February 15, 2019
Planning Ahead: Indoor Activities

10 Fun and Engaging Activities for Your Next Snow Day

Filling countless hours of kids’ time can be a challenge, so, we have compiled a list of 10 fun and engaging activities for your next snow day. This is never truer than when the weather is too cold, windy, or wet to go outside. Because planning ahead can help, here is a list of engaging indoor activities that will keep kids learning . . .even if they don’t realize it. In each activity, the learning opportunity area is highlighted in italics.

  1. Search through the house for items that have to do with snow. The person who finds the highest number of objects in 15 minutes (or another period of time) is the winner. There can also be prizes for specialty categories — such as the most creative connection to snow. Learning opportunity: mathematics (counting).
  2. Use a dry erase marker to enhance the snowy scene viewed through one (or more) of the picture windows at home. Once the artwork is done, convert the area into a photo booth and encourage kids to take snow day pictures in front of their creation. It is a great chance for them to wear their winter clothes indoors, inside out, or backwards. Learning opportunity: art and photography.
  3. Bring some snow inside in a large tub or plastic swimming pool. Add measuring cups, gallon jugs, bottles, spoons, or other items. Play with it in the bathroom or a kitchen space that is easy to access. This is not as hard to clean up as you might think and will keep kids engaged for quite a while. Learning opportunity: mathematics (measurement), science (properties of water).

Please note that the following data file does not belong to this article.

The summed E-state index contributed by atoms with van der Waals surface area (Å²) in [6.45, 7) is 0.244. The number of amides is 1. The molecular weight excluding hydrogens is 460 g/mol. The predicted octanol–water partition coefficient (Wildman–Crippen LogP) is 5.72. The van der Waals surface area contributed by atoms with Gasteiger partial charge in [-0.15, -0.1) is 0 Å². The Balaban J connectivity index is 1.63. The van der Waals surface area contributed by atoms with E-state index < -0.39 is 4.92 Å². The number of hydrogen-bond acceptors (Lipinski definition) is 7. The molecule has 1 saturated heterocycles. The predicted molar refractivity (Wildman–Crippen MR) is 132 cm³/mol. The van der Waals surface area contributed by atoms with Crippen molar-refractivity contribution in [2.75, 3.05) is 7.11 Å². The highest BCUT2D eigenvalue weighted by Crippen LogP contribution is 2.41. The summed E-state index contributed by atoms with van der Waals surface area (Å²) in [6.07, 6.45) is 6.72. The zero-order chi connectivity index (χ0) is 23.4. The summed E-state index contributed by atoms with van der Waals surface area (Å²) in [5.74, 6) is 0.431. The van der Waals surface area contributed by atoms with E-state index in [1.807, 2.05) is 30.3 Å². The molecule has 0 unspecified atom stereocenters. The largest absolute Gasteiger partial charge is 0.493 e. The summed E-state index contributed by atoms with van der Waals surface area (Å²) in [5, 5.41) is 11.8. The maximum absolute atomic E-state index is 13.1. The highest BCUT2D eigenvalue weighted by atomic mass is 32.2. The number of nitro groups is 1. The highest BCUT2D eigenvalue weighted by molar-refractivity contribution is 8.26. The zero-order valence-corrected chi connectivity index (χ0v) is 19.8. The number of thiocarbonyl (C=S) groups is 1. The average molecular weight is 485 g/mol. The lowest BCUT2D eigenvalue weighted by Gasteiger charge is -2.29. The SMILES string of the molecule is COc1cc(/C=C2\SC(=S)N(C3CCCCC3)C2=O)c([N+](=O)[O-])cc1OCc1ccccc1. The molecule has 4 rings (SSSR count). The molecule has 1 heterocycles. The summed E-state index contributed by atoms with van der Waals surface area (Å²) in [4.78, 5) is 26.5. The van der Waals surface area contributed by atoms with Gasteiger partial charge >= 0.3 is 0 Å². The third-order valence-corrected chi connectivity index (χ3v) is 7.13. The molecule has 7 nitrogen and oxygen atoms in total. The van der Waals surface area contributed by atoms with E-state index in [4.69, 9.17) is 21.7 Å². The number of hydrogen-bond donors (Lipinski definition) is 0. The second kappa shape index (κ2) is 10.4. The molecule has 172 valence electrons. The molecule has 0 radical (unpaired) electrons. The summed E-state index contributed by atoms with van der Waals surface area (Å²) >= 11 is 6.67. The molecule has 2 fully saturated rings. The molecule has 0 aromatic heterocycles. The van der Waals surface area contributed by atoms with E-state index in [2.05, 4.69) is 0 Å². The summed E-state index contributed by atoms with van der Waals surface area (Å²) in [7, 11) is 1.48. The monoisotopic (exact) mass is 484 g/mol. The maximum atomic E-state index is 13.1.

4. Make hot chocolate spoons. Melt some chocolate, pour it into a greased ice cube tray or small cup, and freeze it — possibly on an outdoor table or set of stairs. As the chocolate chills, add a small spoon to each cup or cube. By afternoon, kids can use these spoons to make hot chocolate that is a step above ordinary. Learning opportunity: mathematics (measurement), culinary exposure.
  5. Is it getting close to lunchtime? Make eating more fun by creating an indoor restaurant. Encourage kids to assume the roles of a greeter, waiter/waitress, chef, and — of course – a customer. Make the details as specific as possible including allowing for payments to waitstaff, creating a restaurant sign, and writing menus with prices. Learning opportunities: mathematics (money counting, ingredient measurement when cooking), art (sign and menu making), culinary exposure.
  6. Host a snow-focused group storytelling circle. Learning opportunities: storytelling and narrative development.
  7. For parents that work at home, a snow day can become an opportunity to share some of what they do with children. Think of it as a version of “take your kids to work day” in the snow. Older children might be able to help listen into a conference call, make copies, and help organize notes or files. While this idea might not fit everyone, it may be something to consider for kids with the right level of interest. Learning opportunity: career development.
  8. Encourage children to write a letter to their grandparents, teacher, mayor, senator, or congressman describing something that is important to them. For extra interest, draw winter scenes after the letter is finished. Learning opportunity: civic engagement.
  9. Play a version of Scrabble where players only use words connected to snow, cold, ice or winter. Learning opportunity: spelling and vocabulary.
  10. Suggest that kids spend some time on the computer with a snowy digital photo. They can practice playing with filters on a graphic design program to further “winterize” the look of the picture. Learning opportunity: computer science.